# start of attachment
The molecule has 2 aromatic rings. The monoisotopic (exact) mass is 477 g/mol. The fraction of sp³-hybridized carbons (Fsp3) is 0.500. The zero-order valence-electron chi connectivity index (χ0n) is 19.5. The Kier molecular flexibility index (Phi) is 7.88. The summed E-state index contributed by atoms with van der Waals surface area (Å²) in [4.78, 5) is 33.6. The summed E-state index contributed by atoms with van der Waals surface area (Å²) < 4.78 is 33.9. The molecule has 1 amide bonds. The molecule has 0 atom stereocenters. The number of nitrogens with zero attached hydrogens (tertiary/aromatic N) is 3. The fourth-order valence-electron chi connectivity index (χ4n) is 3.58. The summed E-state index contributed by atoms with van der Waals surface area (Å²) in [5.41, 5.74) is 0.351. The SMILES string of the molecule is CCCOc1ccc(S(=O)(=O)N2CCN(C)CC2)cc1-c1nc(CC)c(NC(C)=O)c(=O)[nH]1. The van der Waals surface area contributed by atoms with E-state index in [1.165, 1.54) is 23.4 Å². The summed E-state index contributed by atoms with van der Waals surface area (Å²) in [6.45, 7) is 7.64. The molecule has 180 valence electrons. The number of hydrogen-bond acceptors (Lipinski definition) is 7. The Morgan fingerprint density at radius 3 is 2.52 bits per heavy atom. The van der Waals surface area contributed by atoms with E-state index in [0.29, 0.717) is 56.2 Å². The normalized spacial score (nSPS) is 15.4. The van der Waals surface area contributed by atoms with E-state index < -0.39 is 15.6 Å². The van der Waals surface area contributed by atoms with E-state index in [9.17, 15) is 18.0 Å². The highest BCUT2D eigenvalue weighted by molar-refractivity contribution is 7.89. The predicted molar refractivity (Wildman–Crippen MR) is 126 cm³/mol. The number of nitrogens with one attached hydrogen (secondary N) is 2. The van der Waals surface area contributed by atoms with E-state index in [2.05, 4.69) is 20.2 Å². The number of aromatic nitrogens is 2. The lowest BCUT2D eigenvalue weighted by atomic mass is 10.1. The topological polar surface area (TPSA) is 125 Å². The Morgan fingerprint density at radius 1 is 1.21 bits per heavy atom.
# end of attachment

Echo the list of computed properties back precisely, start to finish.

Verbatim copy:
The molecule has 2 aromatic rings. The monoisotopic (exact) mass is 477 g/mol. The fraction of sp³-hybridized carbons (Fsp3) is 0.500. The zero-order valence-electron chi connectivity index (χ0n) is 19.5. The Kier molecular flexibility index (Phi) is 7.88. The summed E-state index contributed by atoms with van der Waals surface area (Å²) in [4.78, 5) is 33.6. The summed E-state index contributed by atoms with van der Waals surface area (Å²) < 4.78 is 33.9. The molecule has 1 amide bonds. The molecule has 0 atom stereocenters. The number of nitrogens with zero attached hydrogens (tertiary/aromatic N) is 3. The fourth-order valence-electron chi connectivity index (χ4n) is 3.58. The summed E-state index contributed by atoms with van der Waals surface area (Å²) in [5.41, 5.74) is 0.351. The SMILES string of the molecule is CCCOc1ccc(S(=O)(=O)N2CCN(C)CC2)cc1-c1nc(CC)c(NC(C)=O)c(=O)[nH]1. The van der Waals surface area contributed by atoms with E-state index in [1.165, 1.54) is 23.4 Å². The summed E-state index contributed by atoms with van der Waals surface area (Å²) in [6.45, 7) is 7.64. The molecule has 180 valence electrons. The number of hydrogen-bond acceptors (Lipinski definition) is 7. The Morgan fingerprint density at radius 3 is 2.52 bits per heavy atom. The van der Waals surface area contributed by atoms with E-state index in [0.29, 0.717) is 56.2 Å². The normalized spacial score (nSPS) is 15.4. The van der Waals surface area contributed by atoms with E-state index < -0.39 is 15.6 Å². The van der Waals surface area contributed by atoms with E-state index in [9.17, 15) is 18.0 Å². The highest BCUT2D eigenvalue weighted by molar-refractivity contribution is 7.89. The predicted molar refractivity (Wildman–Crippen MR) is 126 cm³/mol. The number of nitrogens with one attached hydrogen (secondary N) is 2. The van der Waals surface area contributed by atoms with E-state index in [2.05, 4.69) is 20.2 Å². The number of aromatic nitrogens is 2. The lowest BCUT2D eigenvalue weighted by atomic mass is 10.1. The topological polar surface area (TPSA) is 125 Å². The Morgan fingerprint density at radius 1 is 1.21 bits per heavy atom.